Gays, lesbians to stage protest on India's Republic Day

NEW DELHI (AFP) - Hundreds of gay and lesbian Indians will take to the streets of New Delhi on Sunday, demanding equal rights and a reversal of the recent ban on gay sex as the country celebrates its Republic Day.

Members of various rights groups and civil society activists will also join the protest march that will kick off in the heart of the city's business district after the Republic Day celebrations wind up.

"We want to ask the government if we are included in India's current idea of a republic," said Mohnish Malhotra, one of the organisers of the parade.

"The government has failed in its constitutional duty to protect and advance gay rights," he added.

Gay sex had been effectively legalised in 2009 when the Delhi High Court ruled that a section of the penal code prohibiting "carnal intercourse against the order of nature" was an infringement of fundamental rights.

But last month, India's apex court ruled that the High Court had overstepped its authority and that a law passed in the 1860s during British colonial rule was still valid.

Criminal prosecutions were rare when the law was previously in force, but police used it to harass people and demand bribes.

The ruling was met with dismay by gay rights activists who called it a "Black Day" for India and criticised the government for leaving such an important issue in the hands of the courts rather than address it through legislation.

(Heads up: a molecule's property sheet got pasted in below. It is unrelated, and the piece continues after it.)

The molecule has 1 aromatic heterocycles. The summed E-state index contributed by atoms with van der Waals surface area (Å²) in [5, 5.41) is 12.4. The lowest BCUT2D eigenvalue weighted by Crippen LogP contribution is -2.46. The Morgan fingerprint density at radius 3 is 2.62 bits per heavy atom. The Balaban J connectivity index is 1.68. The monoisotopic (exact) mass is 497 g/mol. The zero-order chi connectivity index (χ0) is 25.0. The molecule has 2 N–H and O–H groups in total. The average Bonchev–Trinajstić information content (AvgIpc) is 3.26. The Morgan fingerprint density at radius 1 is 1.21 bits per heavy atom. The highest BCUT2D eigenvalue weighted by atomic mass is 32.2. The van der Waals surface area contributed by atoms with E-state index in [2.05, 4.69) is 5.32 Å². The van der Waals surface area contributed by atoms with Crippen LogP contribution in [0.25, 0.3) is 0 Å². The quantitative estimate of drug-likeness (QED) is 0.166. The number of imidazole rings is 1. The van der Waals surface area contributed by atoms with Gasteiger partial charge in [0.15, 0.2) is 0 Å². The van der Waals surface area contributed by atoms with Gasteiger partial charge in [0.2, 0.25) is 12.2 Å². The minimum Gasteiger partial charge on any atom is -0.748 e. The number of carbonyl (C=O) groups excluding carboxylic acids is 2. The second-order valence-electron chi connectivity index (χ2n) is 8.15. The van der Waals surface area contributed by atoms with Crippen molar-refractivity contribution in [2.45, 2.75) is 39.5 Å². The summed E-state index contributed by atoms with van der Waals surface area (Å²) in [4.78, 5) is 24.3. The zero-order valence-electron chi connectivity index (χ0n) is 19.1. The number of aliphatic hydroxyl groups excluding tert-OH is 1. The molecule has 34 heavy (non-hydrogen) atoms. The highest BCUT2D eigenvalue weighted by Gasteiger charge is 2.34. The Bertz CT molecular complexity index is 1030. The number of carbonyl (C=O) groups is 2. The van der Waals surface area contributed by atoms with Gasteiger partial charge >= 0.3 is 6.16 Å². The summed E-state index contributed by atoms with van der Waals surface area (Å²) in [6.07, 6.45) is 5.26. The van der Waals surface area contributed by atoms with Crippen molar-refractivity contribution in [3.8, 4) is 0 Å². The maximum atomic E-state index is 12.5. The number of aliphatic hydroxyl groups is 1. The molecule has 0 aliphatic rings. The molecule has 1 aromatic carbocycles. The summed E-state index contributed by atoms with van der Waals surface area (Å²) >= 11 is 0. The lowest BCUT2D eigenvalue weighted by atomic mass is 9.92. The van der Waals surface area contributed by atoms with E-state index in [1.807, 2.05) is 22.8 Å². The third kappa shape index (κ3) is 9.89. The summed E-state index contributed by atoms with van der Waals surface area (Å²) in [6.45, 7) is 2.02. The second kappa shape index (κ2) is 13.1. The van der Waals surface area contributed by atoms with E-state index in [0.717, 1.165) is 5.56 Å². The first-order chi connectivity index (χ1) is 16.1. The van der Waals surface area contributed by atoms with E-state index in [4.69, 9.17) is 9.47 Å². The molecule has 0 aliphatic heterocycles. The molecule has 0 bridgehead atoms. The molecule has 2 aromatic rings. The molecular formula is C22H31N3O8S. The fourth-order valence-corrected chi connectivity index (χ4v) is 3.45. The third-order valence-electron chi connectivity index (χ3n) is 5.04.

Gay sex has long been a taboo subject in conservative India but in recent years the community has raised its profile through gay pride marches, magazines and events which have encouraged many to come out of the closet.

Mr Malhotra said the Republic Day presented an ideal opportunity for the community to "reclaim" their rights.

The Republic Day is celebrated annually with a colourful military parade at the iconic India Gate in the capital, complete with missiles, tanks and march pasts by uniformed soldiers.

The national holiday marks the day when the Indian Constitution came into force in 1950.

"As we commemorate another Republic Day, we proclaim that the parade of the powerful does not represent us. We demand that our government be held accountable for the protection of our rights according to our constitution," Mr Malhotra said.